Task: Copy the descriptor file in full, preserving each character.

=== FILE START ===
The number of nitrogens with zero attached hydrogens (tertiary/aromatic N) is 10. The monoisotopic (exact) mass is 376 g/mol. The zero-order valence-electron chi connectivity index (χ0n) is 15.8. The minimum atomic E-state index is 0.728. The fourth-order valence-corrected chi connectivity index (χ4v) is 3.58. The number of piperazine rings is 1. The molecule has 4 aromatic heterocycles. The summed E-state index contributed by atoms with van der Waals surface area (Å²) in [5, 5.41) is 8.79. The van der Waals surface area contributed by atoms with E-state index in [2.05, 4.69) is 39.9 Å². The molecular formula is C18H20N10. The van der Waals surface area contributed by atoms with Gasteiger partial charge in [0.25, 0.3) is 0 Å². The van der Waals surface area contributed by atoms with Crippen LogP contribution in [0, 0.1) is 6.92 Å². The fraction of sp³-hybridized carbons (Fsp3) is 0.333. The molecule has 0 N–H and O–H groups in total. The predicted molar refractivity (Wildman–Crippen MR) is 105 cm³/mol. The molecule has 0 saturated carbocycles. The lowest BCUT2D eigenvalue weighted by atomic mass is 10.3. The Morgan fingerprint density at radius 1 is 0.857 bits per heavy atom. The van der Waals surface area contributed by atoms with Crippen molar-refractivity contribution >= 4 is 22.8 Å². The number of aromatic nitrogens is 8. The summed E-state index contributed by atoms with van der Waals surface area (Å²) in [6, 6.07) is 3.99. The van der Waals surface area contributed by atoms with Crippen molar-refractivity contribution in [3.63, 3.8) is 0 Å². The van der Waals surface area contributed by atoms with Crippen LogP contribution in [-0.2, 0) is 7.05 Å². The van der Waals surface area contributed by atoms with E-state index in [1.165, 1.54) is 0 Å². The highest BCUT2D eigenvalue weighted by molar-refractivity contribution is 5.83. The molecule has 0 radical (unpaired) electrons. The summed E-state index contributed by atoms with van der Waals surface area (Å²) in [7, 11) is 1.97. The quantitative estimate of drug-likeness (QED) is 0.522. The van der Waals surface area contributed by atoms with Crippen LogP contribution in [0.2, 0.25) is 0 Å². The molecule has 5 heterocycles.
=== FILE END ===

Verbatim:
The number of nitrogens with zero attached hydrogens (tertiary/aromatic N) is 10. The monoisotopic (exact) mass is 376 g/mol. The zero-order valence-electron chi connectivity index (χ0n) is 15.8. The minimum atomic E-state index is 0.728. The fourth-order valence-corrected chi connectivity index (χ4v) is 3.58. The number of piperazine rings is 1. The molecule has 4 aromatic heterocycles. The summed E-state index contributed by atoms with van der Waals surface area (Å²) in [5, 5.41) is 8.79. The van der Waals surface area contributed by atoms with E-state index in [2.05, 4.69) is 39.9 Å². The molecular formula is C18H20N10. The van der Waals surface area contributed by atoms with Gasteiger partial charge in [0.25, 0.3) is 0 Å². The van der Waals surface area contributed by atoms with Crippen LogP contribution in [0, 0.1) is 6.92 Å². The fraction of sp³-hybridized carbons (Fsp3) is 0.333. The molecule has 0 N–H and O–H groups in total. The predicted molar refractivity (Wildman–Crippen MR) is 105 cm³/mol. The molecule has 0 saturated carbocycles. The lowest BCUT2D eigenvalue weighted by atomic mass is 10.3. The Morgan fingerprint density at radius 1 is 0.857 bits per heavy atom. The van der Waals surface area contributed by atoms with Crippen molar-refractivity contribution >= 4 is 22.8 Å². The number of aromatic nitrogens is 8. The summed E-state index contributed by atoms with van der Waals surface area (Å²) in [6, 6.07) is 3.99. The van der Waals surface area contributed by atoms with Crippen molar-refractivity contribution in [3.63, 3.8) is 0 Å². The van der Waals surface area contributed by atoms with Crippen LogP contribution in [-0.2, 0) is 7.05 Å². The van der Waals surface area contributed by atoms with E-state index in [1.165, 1.54) is 0 Å². The highest BCUT2D eigenvalue weighted by molar-refractivity contribution is 5.83. The molecule has 0 radical (unpaired) electrons. The summed E-state index contributed by atoms with van der Waals surface area (Å²) in [7, 11) is 1.97. The quantitative estimate of drug-likeness (QED) is 0.522. The van der Waals surface area contributed by atoms with Crippen LogP contribution in [0.2, 0.25) is 0 Å². The molecule has 5 heterocycles.